Crissy: Well, I’ll tell you, it’s a work in progress.  I hired a consultant to help look at the organization when I started. Typically, everyone begins by looking at the boxes and sticks, and they want to push the boxes and the sticks around, and think that if we move them around, we’ll fix whatever the problem is. We took a different approach by looking at the core functions of the agency and evaluating how they are working right now. What we came to realize really quickly was that, even within my division of 140-ish people, we were very silo-ed within the broader silo of government. It was very important for us to choose as a team that we wanted a different path, one of integration and collaboration and communication. We asked that question several times, at all different levels of the organization, and the answer was a resounding YES. Now we’re at the point of thinking about what that looks like. How do you implement that? How do you change your processes? How do you change your communication? And this involved lots of pointed questions from the consultant to me, specifically. He said, look, we’re about to jump in big here, and he probably asked me ½ a dozen times: are you in? And I had to think about it. Am I in? This is hard work. It’s not like within six months you can say, I’m done, let’s go do something else. I needed to be all in. And so a year ago, I stood in front of my entire team, and said, “Look. This is what I’ve been asked, I’ve had to think about it very hard, and I’m here to tell you, I’m all in. And I hope you’re in with me.” We just had a follow-up meeting this week and I reiterated that I’m still all in. I said, “I expect some of you are all in, and some of you may not be, and that’s ok. But this is the kind of culture and collaboration and delivery mechanism needed to really hum the program, and enable us to deliver not only what the mayor wants but what the city needs and deserves quite frankly from a transportation perspective.”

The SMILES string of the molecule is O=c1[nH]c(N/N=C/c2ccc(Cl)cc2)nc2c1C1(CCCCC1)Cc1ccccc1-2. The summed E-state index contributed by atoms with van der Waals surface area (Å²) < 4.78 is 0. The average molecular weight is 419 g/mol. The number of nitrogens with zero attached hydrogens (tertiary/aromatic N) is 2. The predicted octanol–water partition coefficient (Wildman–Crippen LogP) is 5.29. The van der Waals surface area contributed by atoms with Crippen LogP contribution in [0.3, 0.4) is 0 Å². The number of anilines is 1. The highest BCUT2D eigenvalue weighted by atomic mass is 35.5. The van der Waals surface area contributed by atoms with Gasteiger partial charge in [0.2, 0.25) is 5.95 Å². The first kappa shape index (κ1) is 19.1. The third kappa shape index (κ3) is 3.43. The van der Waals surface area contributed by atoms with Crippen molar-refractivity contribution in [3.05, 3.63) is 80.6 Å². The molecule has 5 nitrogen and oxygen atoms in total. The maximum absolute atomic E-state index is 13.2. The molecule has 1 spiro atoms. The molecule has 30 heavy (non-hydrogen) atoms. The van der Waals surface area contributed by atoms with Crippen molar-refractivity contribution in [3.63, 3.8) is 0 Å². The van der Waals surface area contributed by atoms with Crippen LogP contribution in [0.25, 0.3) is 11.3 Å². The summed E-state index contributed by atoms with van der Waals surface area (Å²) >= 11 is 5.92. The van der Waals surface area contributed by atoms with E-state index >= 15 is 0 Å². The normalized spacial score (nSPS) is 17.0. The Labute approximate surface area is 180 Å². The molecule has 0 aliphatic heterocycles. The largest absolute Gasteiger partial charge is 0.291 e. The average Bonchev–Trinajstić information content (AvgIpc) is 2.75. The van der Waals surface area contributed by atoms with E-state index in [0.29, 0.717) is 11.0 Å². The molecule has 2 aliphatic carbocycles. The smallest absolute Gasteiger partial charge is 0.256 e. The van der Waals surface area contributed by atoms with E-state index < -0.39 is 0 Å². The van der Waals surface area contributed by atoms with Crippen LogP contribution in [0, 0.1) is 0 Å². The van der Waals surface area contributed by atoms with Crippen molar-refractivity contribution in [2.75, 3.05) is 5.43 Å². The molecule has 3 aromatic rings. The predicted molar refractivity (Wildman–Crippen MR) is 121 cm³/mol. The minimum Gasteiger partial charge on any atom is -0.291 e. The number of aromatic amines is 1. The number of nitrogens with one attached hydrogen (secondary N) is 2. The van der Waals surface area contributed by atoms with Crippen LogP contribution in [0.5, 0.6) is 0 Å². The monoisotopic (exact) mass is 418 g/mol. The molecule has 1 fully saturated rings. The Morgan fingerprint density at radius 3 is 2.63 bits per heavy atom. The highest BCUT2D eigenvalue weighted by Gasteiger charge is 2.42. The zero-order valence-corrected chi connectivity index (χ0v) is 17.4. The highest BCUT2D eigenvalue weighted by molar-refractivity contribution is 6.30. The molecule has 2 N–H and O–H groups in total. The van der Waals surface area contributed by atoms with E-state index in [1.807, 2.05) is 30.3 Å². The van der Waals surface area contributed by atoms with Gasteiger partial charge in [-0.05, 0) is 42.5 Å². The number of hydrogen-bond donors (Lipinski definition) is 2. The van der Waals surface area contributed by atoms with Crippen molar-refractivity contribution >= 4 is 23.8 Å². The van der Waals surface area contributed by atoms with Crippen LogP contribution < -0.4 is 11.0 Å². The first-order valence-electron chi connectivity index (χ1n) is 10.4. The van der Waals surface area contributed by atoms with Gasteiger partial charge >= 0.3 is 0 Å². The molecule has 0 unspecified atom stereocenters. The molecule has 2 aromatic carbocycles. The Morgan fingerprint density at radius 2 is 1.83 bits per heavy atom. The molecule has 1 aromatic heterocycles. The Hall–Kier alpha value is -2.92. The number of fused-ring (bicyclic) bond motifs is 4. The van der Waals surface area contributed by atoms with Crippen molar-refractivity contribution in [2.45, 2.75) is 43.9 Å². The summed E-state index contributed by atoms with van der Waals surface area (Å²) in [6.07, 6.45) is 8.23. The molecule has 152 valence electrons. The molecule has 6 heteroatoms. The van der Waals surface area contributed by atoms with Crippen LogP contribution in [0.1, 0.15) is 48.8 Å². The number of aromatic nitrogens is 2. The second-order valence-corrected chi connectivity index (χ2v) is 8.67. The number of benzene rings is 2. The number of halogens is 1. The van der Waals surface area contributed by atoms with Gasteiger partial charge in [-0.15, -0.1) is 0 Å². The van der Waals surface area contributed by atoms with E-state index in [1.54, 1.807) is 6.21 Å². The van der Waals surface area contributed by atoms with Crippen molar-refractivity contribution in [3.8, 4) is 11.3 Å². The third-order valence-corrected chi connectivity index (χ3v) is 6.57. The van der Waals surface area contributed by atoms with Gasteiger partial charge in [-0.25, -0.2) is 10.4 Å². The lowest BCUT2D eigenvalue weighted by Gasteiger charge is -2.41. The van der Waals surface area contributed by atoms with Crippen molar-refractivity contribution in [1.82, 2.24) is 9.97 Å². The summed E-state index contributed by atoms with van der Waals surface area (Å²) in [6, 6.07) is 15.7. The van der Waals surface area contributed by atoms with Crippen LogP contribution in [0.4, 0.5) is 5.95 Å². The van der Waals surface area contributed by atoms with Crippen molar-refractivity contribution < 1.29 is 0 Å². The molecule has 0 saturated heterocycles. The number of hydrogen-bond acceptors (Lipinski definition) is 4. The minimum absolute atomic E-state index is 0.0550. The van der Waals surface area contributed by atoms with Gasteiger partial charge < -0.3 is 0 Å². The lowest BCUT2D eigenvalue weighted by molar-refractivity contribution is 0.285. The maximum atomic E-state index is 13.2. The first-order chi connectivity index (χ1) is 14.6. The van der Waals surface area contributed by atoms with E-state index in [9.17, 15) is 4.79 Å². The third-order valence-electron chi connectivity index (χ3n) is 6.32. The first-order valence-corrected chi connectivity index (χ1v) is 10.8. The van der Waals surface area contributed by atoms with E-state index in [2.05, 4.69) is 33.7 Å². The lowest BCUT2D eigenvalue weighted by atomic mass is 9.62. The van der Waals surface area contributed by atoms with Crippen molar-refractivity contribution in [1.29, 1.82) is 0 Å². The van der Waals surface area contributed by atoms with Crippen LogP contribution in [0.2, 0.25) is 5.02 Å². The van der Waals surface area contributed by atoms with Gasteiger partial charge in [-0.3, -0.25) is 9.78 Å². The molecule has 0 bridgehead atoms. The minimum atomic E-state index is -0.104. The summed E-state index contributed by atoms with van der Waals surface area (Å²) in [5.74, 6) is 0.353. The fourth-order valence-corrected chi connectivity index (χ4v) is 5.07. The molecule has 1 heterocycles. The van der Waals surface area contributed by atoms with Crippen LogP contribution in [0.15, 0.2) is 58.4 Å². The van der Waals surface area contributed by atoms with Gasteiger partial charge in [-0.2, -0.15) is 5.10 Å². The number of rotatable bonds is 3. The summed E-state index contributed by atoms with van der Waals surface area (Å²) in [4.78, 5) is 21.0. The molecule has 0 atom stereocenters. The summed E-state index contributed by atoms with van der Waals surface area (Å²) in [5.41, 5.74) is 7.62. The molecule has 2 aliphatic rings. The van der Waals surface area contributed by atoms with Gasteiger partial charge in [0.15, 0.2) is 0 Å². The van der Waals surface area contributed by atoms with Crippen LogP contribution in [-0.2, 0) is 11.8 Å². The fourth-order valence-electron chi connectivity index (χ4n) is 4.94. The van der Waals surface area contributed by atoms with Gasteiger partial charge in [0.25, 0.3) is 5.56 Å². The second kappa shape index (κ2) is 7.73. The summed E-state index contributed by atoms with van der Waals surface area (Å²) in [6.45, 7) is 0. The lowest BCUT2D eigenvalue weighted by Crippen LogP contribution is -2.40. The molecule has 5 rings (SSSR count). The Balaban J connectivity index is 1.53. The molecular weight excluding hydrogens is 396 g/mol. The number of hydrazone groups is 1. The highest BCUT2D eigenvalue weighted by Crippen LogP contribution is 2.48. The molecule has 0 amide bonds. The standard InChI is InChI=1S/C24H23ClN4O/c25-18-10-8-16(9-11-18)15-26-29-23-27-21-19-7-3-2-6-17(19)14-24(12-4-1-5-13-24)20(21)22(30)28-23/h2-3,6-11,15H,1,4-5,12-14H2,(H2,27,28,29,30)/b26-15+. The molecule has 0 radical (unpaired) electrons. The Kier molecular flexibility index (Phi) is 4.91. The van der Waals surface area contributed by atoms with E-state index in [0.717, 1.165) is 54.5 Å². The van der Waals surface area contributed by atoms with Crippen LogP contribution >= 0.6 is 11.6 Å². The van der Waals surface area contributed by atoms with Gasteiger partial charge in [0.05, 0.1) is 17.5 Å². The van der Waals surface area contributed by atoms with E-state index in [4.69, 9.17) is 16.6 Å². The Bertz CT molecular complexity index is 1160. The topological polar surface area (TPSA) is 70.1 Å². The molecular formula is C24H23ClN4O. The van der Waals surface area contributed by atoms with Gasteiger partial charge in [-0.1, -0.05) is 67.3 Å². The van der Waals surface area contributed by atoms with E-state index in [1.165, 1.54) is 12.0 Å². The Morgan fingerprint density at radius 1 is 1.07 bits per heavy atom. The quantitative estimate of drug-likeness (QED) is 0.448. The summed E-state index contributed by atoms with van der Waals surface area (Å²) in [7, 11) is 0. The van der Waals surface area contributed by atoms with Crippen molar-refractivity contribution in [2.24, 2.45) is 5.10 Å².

TransitCenter: How are you aligning these agency changes with your overall mobility strategy for Denver? 

Crissy: Transportation for too long has been conceptualized as getting someone or something from point A to point B, and it needs to be about more than that. Because while we’re building things to help people move, we are actually building the city. So what kind of city are you building? When I was in grad school, I used to ask my fellow students, “what are these places you’re designing going to feel like to you as a human being?” That’s not a question that we’ve asked often enough doing transportation projects. We had the living streets initiative several years ago and people ending up blaming the engineers. “The engineers screwed everything up.” And I would defend the engineers and say “look here’s a beautiful street, it’s beautifully engineered. The pavement is perfect. The lines on the street are great. You might even have street lights or pedestrian lights.” Then we show what’s next to that beautiful street, and it’s a built environment with land use that makes it look like crap. So then the overall experience feels like a crappy place to you as a human being. Therefore, it’s important to have great transportation groups to work with you, but you also have to have a group of people that can support you with other elements with the planning and developments. Public developments and economic developments should be a system that works together, and for too long transportation was thought of as totally separate from all those other pieces.